Background: Diffuse macular edema (DME) and/or aberrant neovascularization (NV) can cause vision loss in diabetic retinopathy (DR) and may be modulated by growth factors and chemokines. The chemokine stromal-derived factor 1 (SDF-1) is a potent stimulator of vascular endothelial growth factor (VEGF) expression, the main effector of NV, and the key inducer of vascular permeability associated with DME. Circulating endothelial cell precursors migrating in response to SDF-1 participate in NV.
Objective: To investigate the relationship between SDF-1 and (VEGF) in vitreous of patients with varying degrees of DR and DME before and after intraocular injection of triamcinolone acetonide, used to treat refractory DME.
Methods: In this prospective study, 36 patients were included and observed for 6 months. Vitreous VEGF and SDF-1 levels were measured by enzyme-linked immunosorbent assay in samples obtained immediately before and 1 month after injection of triamcinolone.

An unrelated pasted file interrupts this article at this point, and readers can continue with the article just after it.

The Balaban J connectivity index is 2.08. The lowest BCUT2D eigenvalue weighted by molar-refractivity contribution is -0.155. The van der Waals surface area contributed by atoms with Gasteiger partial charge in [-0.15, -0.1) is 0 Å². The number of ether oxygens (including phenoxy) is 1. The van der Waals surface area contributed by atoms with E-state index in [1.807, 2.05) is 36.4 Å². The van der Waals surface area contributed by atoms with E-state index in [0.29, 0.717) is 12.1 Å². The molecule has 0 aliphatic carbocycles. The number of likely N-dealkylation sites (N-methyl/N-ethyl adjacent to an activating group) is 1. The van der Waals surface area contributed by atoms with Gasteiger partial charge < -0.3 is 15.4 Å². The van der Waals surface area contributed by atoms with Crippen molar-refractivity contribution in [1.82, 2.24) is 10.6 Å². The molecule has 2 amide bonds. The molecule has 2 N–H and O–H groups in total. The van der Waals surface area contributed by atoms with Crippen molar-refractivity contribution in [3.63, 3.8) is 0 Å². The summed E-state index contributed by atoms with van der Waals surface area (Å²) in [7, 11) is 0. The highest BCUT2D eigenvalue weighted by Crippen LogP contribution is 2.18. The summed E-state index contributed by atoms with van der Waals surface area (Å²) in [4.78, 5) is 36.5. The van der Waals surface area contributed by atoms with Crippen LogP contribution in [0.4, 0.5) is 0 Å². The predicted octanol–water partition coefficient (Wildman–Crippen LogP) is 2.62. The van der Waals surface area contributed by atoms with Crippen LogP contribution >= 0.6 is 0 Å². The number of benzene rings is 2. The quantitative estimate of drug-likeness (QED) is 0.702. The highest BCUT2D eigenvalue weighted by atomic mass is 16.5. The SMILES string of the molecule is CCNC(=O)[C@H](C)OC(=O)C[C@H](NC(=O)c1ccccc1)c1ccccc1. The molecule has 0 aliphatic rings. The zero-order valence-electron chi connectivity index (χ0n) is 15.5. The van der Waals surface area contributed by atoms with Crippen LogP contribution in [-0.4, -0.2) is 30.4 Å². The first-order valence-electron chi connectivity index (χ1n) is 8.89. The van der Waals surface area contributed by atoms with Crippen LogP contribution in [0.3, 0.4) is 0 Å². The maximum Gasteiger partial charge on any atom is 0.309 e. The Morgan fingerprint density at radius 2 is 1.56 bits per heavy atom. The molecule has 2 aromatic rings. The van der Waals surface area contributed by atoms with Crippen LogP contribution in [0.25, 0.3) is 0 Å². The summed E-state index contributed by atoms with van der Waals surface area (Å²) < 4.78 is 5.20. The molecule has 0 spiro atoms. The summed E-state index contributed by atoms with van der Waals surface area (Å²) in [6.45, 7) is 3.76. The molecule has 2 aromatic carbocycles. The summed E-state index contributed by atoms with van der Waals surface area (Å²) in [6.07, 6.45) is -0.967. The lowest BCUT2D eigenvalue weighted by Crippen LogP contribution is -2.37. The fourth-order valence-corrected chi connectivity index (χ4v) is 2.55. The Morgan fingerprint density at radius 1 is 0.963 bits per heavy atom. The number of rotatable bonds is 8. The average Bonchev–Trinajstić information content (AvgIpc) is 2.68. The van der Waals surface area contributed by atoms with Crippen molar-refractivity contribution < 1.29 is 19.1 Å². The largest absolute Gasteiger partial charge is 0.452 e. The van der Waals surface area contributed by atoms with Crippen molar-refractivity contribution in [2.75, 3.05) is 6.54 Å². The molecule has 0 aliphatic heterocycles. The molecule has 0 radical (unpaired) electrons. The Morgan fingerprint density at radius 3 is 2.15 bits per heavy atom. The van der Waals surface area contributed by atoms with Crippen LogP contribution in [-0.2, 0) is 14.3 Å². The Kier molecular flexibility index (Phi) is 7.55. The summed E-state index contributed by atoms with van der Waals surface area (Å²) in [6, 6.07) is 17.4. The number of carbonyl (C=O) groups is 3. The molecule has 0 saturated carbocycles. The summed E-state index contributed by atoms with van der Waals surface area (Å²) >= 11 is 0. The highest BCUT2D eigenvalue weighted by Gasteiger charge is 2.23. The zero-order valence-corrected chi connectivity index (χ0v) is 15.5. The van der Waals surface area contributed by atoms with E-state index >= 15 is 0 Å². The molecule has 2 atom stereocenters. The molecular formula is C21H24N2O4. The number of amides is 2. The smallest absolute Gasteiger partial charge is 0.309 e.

Results: Both VEGF and SDF-1 were significantly higher (P<.01) in patients with proliferative DR than in patients with nonproliferative DR. Levels of SDF-1 were markedly increased in patients with DME compared with those without DME. Vascular endothelial growth factor correlated with SDF-1 levels and disease severity (r(2) = 0.88).
Conclusions: Triamcinolone administration resulted in dramatic reductions of VEGF and SDF-1 to nearly undetectable levels, eliminated DME, and caused regression of active NV. Our results support a role for SDF-1 and VEGF in the pathogenesis of the adverse visual consequences of DR and suggest that the elimination of DME with regression and/or initiation of fibrosis of NV after triamcinolone injection may be due to the suppression of VEGF and SDF-1.